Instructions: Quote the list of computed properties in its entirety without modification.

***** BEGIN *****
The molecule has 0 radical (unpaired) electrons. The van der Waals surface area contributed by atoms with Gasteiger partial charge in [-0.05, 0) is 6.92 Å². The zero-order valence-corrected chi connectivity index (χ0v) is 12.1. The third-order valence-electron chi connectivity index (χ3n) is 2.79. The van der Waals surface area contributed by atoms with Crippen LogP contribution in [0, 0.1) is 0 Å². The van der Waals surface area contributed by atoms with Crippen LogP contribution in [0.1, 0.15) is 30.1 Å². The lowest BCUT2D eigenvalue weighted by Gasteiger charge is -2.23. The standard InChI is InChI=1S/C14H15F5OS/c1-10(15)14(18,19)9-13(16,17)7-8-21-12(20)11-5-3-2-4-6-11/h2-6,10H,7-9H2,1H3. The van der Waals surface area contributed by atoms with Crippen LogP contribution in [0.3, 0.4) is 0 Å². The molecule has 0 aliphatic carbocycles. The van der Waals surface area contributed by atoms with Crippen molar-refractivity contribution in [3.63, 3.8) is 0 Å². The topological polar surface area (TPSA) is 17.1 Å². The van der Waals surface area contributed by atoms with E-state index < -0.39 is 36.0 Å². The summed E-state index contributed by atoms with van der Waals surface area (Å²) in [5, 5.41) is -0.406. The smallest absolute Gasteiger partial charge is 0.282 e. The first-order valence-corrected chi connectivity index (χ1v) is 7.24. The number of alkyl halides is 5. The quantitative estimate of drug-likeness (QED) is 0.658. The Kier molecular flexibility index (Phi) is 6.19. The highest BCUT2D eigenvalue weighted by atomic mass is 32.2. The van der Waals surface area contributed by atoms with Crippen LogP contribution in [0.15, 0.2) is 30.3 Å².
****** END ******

The molecule has 0 radical (unpaired) electrons. The van der Waals surface area contributed by atoms with Gasteiger partial charge in [-0.05, 0) is 6.92 Å². The zero-order valence-corrected chi connectivity index (χ0v) is 12.1. The third-order valence-electron chi connectivity index (χ3n) is 2.79. The van der Waals surface area contributed by atoms with Crippen LogP contribution in [0, 0.1) is 0 Å². The van der Waals surface area contributed by atoms with Crippen LogP contribution in [0.1, 0.15) is 30.1 Å². The lowest BCUT2D eigenvalue weighted by Gasteiger charge is -2.23. The standard InChI is InChI=1S/C14H15F5OS/c1-10(15)14(18,19)9-13(16,17)7-8-21-12(20)11-5-3-2-4-6-11/h2-6,10H,7-9H2,1H3. The van der Waals surface area contributed by atoms with Crippen LogP contribution in [0.3, 0.4) is 0 Å². The molecule has 0 aliphatic carbocycles. The van der Waals surface area contributed by atoms with Crippen molar-refractivity contribution in [3.63, 3.8) is 0 Å². The topological polar surface area (TPSA) is 17.1 Å². The van der Waals surface area contributed by atoms with E-state index < -0.39 is 36.0 Å². The summed E-state index contributed by atoms with van der Waals surface area (Å²) in [5, 5.41) is -0.406. The smallest absolute Gasteiger partial charge is 0.282 e. The first-order valence-corrected chi connectivity index (χ1v) is 7.24. The number of alkyl halides is 5. The quantitative estimate of drug-likeness (QED) is 0.658. The Kier molecular flexibility index (Phi) is 6.19. The highest BCUT2D eigenvalue weighted by atomic mass is 32.2. The van der Waals surface area contributed by atoms with Crippen LogP contribution in [0.15, 0.2) is 30.3 Å².